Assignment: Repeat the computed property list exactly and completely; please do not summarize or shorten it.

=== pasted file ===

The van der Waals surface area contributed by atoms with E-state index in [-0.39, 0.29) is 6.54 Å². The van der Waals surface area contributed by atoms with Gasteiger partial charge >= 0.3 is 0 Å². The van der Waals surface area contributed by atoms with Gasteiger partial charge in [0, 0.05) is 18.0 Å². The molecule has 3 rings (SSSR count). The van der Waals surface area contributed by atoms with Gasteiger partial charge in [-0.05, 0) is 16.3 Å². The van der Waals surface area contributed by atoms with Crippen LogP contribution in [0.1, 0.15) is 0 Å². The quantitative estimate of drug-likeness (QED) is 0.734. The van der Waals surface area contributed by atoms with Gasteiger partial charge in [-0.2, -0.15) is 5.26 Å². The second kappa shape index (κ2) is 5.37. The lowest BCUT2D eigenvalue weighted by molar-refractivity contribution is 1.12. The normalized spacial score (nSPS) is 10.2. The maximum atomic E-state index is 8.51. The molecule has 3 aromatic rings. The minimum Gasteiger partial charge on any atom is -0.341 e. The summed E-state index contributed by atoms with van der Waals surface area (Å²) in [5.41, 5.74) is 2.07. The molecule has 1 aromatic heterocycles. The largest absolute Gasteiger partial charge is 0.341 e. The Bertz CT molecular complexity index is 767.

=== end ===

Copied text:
The van der Waals surface area contributed by atoms with E-state index in [-0.39, 0.29) is 6.54 Å². The van der Waals surface area contributed by atoms with Gasteiger partial charge >= 0.3 is 0 Å². The van der Waals surface area contributed by atoms with Gasteiger partial charge in [0, 0.05) is 18.0 Å². The molecule has 3 rings (SSSR count). The van der Waals surface area contributed by atoms with Gasteiger partial charge in [-0.05, 0) is 16.3 Å². The van der Waals surface area contributed by atoms with Crippen LogP contribution in [0.1, 0.15) is 0 Å². The quantitative estimate of drug-likeness (QED) is 0.734. The van der Waals surface area contributed by atoms with Gasteiger partial charge in [-0.2, -0.15) is 5.26 Å². The second kappa shape index (κ2) is 5.37. The lowest BCUT2D eigenvalue weighted by molar-refractivity contribution is 1.12. The normalized spacial score (nSPS) is 10.2. The maximum atomic E-state index is 8.51. The molecule has 3 aromatic rings. The minimum Gasteiger partial charge on any atom is -0.341 e. The summed E-state index contributed by atoms with van der Waals surface area (Å²) in [5.41, 5.74) is 2.07. The molecule has 1 aromatic heterocycles. The largest absolute Gasteiger partial charge is 0.341 e. The Bertz CT molecular complexity index is 767.